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Forage Market Insights: A fast crop year start and surging exports

Progressive Forage Editor Dave Natzke Published on 07 May 2021

Spring is off to a fast start, with the planting pace of most crops well ahead of the five-year average in many parts of the country. Climbing corn and soybean futures prices are still impacting final planting decisions. Perhaps the brightest news concerned exports.

March exports surged

According to Christy Mastin, sales representative with Eckenberg Farms, Mattawa, Washington, foreign hay buyers and U.S. exporters remain focused on ongoing logistical challenges that hamper deliveries. Struggles continue regarding availability of shipping containers, port congestion and getting vessel space for bookings. Recently, some bookings have been split because of overweight vessels, forcing full containers to be left behind.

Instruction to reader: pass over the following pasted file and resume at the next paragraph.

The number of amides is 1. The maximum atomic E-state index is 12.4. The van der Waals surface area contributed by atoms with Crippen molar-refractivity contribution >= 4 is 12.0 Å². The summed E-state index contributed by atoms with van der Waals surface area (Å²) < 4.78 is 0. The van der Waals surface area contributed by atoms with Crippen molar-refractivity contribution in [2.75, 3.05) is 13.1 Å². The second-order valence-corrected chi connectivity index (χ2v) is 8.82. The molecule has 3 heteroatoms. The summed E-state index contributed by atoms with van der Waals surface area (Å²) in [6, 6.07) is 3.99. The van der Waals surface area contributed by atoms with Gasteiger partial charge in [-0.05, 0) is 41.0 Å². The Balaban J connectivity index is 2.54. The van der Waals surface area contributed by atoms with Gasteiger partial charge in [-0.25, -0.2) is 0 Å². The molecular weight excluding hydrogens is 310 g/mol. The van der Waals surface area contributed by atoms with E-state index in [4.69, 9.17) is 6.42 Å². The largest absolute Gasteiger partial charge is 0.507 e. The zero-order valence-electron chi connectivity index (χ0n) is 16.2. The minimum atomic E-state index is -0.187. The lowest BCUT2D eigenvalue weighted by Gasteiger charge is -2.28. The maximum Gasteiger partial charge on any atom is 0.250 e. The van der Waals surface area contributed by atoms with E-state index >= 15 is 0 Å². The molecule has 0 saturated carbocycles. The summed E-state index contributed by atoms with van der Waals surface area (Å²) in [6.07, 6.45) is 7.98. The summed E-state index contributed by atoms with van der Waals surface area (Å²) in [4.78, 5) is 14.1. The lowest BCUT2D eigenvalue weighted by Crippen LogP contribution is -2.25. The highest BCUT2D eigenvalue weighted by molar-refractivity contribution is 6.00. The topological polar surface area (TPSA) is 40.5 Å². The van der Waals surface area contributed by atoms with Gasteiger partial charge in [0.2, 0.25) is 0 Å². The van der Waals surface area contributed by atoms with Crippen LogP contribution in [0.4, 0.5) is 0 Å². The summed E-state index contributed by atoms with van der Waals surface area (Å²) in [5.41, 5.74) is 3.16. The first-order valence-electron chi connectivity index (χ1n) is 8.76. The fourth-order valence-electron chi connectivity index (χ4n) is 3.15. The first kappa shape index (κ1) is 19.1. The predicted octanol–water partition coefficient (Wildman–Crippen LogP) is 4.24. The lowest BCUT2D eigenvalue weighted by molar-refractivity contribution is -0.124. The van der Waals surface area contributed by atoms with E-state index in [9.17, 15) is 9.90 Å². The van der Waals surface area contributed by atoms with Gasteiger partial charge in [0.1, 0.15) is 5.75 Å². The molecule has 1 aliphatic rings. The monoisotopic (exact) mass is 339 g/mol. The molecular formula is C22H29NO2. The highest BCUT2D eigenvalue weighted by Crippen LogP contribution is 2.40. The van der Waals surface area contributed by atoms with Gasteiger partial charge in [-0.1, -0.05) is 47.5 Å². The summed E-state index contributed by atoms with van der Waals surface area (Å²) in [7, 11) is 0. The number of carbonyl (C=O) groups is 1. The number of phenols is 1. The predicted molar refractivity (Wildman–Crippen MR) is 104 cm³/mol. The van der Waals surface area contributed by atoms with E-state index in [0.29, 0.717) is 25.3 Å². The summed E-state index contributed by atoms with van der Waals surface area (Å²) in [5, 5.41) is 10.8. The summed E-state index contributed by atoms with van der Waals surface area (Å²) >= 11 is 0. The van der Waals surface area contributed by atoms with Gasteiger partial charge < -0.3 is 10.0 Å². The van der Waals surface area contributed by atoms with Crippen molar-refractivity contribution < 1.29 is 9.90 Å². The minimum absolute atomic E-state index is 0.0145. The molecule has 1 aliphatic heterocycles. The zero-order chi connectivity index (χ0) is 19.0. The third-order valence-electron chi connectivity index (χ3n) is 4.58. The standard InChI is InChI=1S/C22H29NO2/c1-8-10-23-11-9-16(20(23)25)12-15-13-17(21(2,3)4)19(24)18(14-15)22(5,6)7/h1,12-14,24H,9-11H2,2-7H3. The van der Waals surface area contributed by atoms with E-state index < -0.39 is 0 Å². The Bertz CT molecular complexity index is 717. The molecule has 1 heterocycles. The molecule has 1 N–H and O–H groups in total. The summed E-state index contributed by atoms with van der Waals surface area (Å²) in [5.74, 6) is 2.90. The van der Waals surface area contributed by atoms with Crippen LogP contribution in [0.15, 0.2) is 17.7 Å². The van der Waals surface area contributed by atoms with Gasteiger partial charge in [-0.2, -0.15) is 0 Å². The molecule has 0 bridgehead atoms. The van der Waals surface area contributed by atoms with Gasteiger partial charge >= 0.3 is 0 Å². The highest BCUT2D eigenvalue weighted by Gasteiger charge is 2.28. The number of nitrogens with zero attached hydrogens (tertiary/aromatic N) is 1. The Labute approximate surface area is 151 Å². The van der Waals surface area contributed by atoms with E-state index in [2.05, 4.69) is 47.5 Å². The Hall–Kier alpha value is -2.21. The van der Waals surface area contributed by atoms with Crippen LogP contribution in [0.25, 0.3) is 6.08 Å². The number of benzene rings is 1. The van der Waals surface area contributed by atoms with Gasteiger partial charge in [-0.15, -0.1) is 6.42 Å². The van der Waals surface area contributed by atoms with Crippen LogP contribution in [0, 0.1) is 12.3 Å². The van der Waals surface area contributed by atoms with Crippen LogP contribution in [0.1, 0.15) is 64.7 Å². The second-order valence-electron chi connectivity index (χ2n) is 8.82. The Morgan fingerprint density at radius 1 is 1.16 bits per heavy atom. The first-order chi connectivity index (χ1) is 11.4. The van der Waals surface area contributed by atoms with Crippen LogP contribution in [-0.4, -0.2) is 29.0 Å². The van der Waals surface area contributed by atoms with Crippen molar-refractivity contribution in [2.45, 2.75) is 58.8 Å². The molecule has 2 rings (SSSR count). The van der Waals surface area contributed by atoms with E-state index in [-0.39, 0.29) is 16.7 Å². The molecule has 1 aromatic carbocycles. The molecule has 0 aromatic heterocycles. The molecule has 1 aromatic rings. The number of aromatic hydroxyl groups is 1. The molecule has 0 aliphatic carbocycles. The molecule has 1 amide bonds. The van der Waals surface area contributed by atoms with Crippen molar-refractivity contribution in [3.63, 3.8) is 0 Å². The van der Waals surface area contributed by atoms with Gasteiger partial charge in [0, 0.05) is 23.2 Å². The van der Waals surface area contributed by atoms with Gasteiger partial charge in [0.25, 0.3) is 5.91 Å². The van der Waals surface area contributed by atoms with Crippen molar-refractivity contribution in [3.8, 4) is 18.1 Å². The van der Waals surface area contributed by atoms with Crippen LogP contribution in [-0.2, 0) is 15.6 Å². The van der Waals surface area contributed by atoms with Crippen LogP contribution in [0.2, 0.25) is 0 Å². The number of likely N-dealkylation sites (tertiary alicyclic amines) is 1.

Despite ongoing challenges, hay export activity picked up substantially in March, and Mastin said she believes April sales, when counted, will be similar to those in March.

March 2021 alfalfa hay exports totaled 282,496 metric tons (MT), the highest monthly total since April 2020. Based on USDA reports tracked by Progressive Forage, March 2021 sales to China at 143,532 MT are likely a record high for any month to any country on record, surpassing previous the peak of about 128,582 MT to China in October 2019.

March is historically the busiest month for exports of other hay, and March 2021 was no exception. At 148,915 MT, exports of other hay were the highest since March-April 2015. About two-thirds (98,156 MT) of the month’s sales went to Japan, the largest volume for any month dating back to early 2013. Shipments to another major customer, South Korea, hit a 10-month high at nearly 34,000 MT.

Looking ahead, Mastin said she expects customer travel to remain limited due to COVID-19, forcing exporters to get creative when marketing hay, sending photos and samples to potential buyers. That may slow confirmation of purchases.